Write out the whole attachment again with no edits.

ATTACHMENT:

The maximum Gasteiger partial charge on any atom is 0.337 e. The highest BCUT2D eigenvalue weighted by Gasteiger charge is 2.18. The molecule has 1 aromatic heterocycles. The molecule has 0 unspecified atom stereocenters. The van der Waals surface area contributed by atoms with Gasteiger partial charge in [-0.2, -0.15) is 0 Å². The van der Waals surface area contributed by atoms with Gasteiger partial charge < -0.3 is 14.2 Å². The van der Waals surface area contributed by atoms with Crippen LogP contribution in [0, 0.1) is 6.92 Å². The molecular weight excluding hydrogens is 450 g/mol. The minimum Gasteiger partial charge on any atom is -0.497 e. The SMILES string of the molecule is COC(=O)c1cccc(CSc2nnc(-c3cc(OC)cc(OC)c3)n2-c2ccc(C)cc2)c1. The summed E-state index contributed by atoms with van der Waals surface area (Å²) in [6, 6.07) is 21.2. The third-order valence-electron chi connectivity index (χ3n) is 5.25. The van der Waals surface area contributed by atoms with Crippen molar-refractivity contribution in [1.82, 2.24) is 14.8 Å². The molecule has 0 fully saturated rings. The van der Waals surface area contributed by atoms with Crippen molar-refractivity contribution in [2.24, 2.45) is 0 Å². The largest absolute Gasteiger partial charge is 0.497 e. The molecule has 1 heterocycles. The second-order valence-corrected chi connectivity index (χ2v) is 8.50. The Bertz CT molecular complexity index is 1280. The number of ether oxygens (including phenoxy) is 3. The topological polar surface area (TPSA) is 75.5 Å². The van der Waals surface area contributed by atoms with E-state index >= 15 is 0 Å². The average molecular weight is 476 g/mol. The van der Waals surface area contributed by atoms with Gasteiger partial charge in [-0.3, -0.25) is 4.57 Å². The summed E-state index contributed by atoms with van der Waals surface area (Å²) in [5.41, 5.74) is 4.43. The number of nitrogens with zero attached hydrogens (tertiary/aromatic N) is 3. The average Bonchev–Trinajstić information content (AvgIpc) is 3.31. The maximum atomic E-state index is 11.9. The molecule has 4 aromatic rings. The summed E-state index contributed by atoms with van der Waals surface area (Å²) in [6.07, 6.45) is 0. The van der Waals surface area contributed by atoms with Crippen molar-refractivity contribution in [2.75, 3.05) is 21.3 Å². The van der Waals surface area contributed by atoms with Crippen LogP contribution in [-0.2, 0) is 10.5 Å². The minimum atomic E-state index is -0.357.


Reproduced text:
The maximum Gasteiger partial charge on any atom is 0.337 e. The highest BCUT2D eigenvalue weighted by Gasteiger charge is 2.18. The molecule has 1 aromatic heterocycles. The molecule has 0 unspecified atom stereocenters. The van der Waals surface area contributed by atoms with Gasteiger partial charge in [-0.2, -0.15) is 0 Å². The van der Waals surface area contributed by atoms with Gasteiger partial charge < -0.3 is 14.2 Å². The van der Waals surface area contributed by atoms with Crippen LogP contribution in [0, 0.1) is 6.92 Å². The molecular weight excluding hydrogens is 450 g/mol. The minimum Gasteiger partial charge on any atom is -0.497 e. The SMILES string of the molecule is COC(=O)c1cccc(CSc2nnc(-c3cc(OC)cc(OC)c3)n2-c2ccc(C)cc2)c1. The summed E-state index contributed by atoms with van der Waals surface area (Å²) in [6, 6.07) is 21.2. The third-order valence-electron chi connectivity index (χ3n) is 5.25. The van der Waals surface area contributed by atoms with Crippen molar-refractivity contribution in [1.82, 2.24) is 14.8 Å². The molecule has 0 fully saturated rings. The van der Waals surface area contributed by atoms with Crippen molar-refractivity contribution in [2.24, 2.45) is 0 Å². The largest absolute Gasteiger partial charge is 0.497 e. The molecule has 1 heterocycles. The second-order valence-corrected chi connectivity index (χ2v) is 8.50. The Bertz CT molecular complexity index is 1280. The number of ether oxygens (including phenoxy) is 3. The topological polar surface area (TPSA) is 75.5 Å². The van der Waals surface area contributed by atoms with E-state index >= 15 is 0 Å². The average molecular weight is 476 g/mol. The van der Waals surface area contributed by atoms with Gasteiger partial charge in [-0.3, -0.25) is 4.57 Å². The summed E-state index contributed by atoms with van der Waals surface area (Å²) in [5.41, 5.74) is 4.43. The number of nitrogens with zero attached hydrogens (tertiary/aromatic N) is 3. The average Bonchev–Trinajstić information content (AvgIpc) is 3.31. The maximum atomic E-state index is 11.9. The molecule has 4 aromatic rings. The summed E-state index contributed by atoms with van der Waals surface area (Å²) in [6.07, 6.45) is 0. The van der Waals surface area contributed by atoms with Crippen molar-refractivity contribution in [2.75, 3.05) is 21.3 Å². The van der Waals surface area contributed by atoms with Crippen LogP contribution in [-0.2, 0) is 10.5 Å². The minimum atomic E-state index is -0.357.